The Tiger Rising, by Kate DiCamillo

April 5, 2012 at 02:09 (Book Reviews, Children's Books, Fiction, Highly Rated Books) (, , )

8/10

Kate DiCamillo is one of those rare breeds of contemporary authors, whose writing consistently and almost without variation turns a gentle light upon painful and tragic things and reveals hidden beauty, in such a way that it is mature enough and raw enough to appeal instantly to adult readers, but sweet enough and tender enough to be accessible to the children she is ostensibly writing for. “Ostensibly”, because it can be difficult to believe that a children’s writer would or could write stories so complex and so instantly poignant.

The Tiger Rising is one of her earlier novels, but in spite of her relative inexperience she sets out boldly and without any sign of shying away from deep tragedy and uncensored pain. If DiCamillo’s developing talent and the contrast between this and her later books can be seen anywhere, it can be seen in her choice to write less lyrically, and with less whimsical and gentle humour. It is difficult to tell if this is a hallmark of her style that has not yet asserted itself, or if the bleak nature of the setting in this book dictated the atmosphere. Nevertheless, for whichever reason, readers accustomed to her work will miss the short sentences bearing simple and matter-of-fact confessions from the hearts of beautiful characters, shocking in brevity and laudable in profundity. This world (and DiCamillo’s autobiographical description of the rural southern USA) is much less adorned and idealised than her later fairytales.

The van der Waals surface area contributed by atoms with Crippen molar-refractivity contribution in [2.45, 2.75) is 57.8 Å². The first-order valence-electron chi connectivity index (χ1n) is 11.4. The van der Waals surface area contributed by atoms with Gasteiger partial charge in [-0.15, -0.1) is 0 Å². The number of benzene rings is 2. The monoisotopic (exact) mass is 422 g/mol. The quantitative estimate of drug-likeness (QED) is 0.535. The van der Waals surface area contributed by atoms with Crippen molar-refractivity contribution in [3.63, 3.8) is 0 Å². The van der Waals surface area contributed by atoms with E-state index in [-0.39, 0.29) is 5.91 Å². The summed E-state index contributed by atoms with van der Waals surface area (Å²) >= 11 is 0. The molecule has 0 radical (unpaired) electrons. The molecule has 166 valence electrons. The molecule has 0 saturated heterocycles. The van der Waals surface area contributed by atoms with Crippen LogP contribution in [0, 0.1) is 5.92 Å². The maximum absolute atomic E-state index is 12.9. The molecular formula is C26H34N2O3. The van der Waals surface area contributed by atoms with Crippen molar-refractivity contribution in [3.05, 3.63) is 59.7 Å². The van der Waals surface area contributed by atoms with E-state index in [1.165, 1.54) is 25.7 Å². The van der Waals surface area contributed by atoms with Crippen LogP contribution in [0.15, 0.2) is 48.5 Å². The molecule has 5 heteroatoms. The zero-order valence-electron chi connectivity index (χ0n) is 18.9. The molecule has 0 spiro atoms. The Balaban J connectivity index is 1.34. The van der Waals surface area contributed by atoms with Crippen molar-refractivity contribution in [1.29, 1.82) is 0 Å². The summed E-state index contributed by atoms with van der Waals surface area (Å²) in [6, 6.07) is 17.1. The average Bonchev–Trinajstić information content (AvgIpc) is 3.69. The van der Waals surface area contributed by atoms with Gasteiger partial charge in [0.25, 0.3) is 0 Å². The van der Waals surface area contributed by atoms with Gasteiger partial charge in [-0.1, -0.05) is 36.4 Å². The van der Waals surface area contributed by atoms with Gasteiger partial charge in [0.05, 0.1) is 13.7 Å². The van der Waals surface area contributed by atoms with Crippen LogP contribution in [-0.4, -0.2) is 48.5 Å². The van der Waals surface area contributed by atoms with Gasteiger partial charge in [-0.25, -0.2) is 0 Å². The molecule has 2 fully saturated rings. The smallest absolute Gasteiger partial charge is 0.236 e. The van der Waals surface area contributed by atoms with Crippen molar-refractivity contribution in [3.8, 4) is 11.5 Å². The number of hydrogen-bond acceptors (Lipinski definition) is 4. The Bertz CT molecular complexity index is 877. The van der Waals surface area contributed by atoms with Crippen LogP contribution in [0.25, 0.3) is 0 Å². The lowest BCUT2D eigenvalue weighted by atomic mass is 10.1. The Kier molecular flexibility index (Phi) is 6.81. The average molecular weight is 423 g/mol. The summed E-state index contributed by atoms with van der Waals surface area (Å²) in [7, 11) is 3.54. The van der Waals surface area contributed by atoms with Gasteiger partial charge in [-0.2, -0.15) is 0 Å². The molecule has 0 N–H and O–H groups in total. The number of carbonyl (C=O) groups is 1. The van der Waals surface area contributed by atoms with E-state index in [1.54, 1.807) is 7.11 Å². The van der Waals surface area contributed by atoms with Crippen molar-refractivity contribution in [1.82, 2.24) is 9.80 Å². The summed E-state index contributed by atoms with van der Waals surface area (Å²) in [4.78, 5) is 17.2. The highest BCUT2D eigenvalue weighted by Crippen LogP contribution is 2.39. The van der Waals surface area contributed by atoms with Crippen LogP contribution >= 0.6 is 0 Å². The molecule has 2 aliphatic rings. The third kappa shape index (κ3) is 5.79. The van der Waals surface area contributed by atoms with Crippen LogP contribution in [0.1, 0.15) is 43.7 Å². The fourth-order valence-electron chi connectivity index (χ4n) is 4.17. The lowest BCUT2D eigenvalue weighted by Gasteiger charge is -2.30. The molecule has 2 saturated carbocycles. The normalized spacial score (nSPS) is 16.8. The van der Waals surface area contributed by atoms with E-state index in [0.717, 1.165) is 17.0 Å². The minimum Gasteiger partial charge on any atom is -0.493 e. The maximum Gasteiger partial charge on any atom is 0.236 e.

“He took a deep breath. He opened his mouth and let the words fall out. ‘I know where there’s a tiger.'”

-The Tiger Rising

This could easily be a criticism, but the fact that this book is so different and so lacking in what made some of her other books so successful, does not by any stretch of the imagination make it a bad book. It is cruelly short, without either history or even much in the way of resolution, and feels intentionally aimed towards that narrowest demographic of young readers: old enough to appreciate subtlety, young enough to love beauty. It has more of a feel of Steinbeck about it than of Harper Lee, but DiCamillo loves her characters more than Steinbeck could ever have loved his.

And after all of that, what is left? A sweet book with some truly heartfelt characters, written with flourish and undeniable skill. It will stand head and shoulders above the sort of cloying children’s literature that can only hold one idea at any given time, and it is well above the other even more putrid sort that can only draw grotesque and cruel sketches of Bad Things That Happen. A terrific book, and if it does not have quite the heart of some of this author’s other works, it is nonetheless a highly recommended read.

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